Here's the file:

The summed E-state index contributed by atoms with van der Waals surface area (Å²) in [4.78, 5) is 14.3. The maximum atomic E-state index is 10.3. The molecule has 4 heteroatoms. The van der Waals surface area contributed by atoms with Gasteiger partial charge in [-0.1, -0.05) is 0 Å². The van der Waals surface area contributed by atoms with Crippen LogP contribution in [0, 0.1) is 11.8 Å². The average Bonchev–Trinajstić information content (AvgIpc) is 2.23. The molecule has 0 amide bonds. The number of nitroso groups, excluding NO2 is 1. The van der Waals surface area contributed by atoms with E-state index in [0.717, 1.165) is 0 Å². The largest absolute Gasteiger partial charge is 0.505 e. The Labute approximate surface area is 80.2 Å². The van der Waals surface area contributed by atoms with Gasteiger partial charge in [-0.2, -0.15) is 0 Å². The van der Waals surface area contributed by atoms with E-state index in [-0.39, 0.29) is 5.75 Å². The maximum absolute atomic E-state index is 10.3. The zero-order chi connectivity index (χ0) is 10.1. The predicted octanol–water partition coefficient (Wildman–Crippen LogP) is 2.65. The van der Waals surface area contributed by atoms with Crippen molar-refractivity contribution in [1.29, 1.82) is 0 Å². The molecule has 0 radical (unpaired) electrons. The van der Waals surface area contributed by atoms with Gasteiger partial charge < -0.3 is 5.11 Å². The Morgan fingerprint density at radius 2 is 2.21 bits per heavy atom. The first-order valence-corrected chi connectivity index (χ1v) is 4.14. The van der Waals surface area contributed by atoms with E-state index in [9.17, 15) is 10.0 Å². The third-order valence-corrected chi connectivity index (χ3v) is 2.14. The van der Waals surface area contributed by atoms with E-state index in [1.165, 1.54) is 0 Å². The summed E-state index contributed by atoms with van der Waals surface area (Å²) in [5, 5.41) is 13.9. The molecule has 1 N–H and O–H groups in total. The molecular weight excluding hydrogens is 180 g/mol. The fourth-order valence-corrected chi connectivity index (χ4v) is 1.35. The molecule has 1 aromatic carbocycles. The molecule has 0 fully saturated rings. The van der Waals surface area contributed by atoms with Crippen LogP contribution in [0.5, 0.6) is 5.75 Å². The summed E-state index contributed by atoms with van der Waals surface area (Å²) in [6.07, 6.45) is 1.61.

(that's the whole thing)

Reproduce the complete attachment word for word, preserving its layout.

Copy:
The summed E-state index contributed by atoms with van der Waals surface area (Å²) in [4.78, 5) is 14.3. The maximum atomic E-state index is 10.3. The molecule has 4 heteroatoms. The van der Waals surface area contributed by atoms with Gasteiger partial charge in [-0.1, -0.05) is 0 Å². The van der Waals surface area contributed by atoms with Crippen LogP contribution in [0, 0.1) is 11.8 Å². The average Bonchev–Trinajstić information content (AvgIpc) is 2.23. The molecule has 0 amide bonds. The number of nitroso groups, excluding NO2 is 1. The van der Waals surface area contributed by atoms with E-state index in [0.717, 1.165) is 0 Å². The largest absolute Gasteiger partial charge is 0.505 e. The Labute approximate surface area is 80.2 Å². The van der Waals surface area contributed by atoms with Gasteiger partial charge in [-0.2, -0.15) is 0 Å². The van der Waals surface area contributed by atoms with E-state index in [-0.39, 0.29) is 5.75 Å². The maximum absolute atomic E-state index is 10.3. The zero-order chi connectivity index (χ0) is 10.1. The predicted octanol–water partition coefficient (Wildman–Crippen LogP) is 2.65. The van der Waals surface area contributed by atoms with Crippen molar-refractivity contribution in [1.29, 1.82) is 0 Å². The molecule has 0 radical (unpaired) electrons. The van der Waals surface area contributed by atoms with Gasteiger partial charge < -0.3 is 5.11 Å². The Morgan fingerprint density at radius 2 is 2.21 bits per heavy atom. The first-order valence-corrected chi connectivity index (χ1v) is 4.14. The van der Waals surface area contributed by atoms with E-state index in [9.17, 15) is 10.0 Å². The third-order valence-corrected chi connectivity index (χ3v) is 2.14. The van der Waals surface area contributed by atoms with E-state index in [1.165, 1.54) is 0 Å². The summed E-state index contributed by atoms with van der Waals surface area (Å²) in [5, 5.41) is 13.9. The molecule has 1 N–H and O–H groups in total. The molecular weight excluding hydrogens is 180 g/mol. The fourth-order valence-corrected chi connectivity index (χ4v) is 1.35. The molecule has 1 aromatic carbocycles. The molecule has 0 fully saturated rings. The van der Waals surface area contributed by atoms with Crippen LogP contribution in [0.5, 0.6) is 5.75 Å². The summed E-state index contributed by atoms with van der Waals surface area (Å²) in [6.07, 6.45) is 1.61.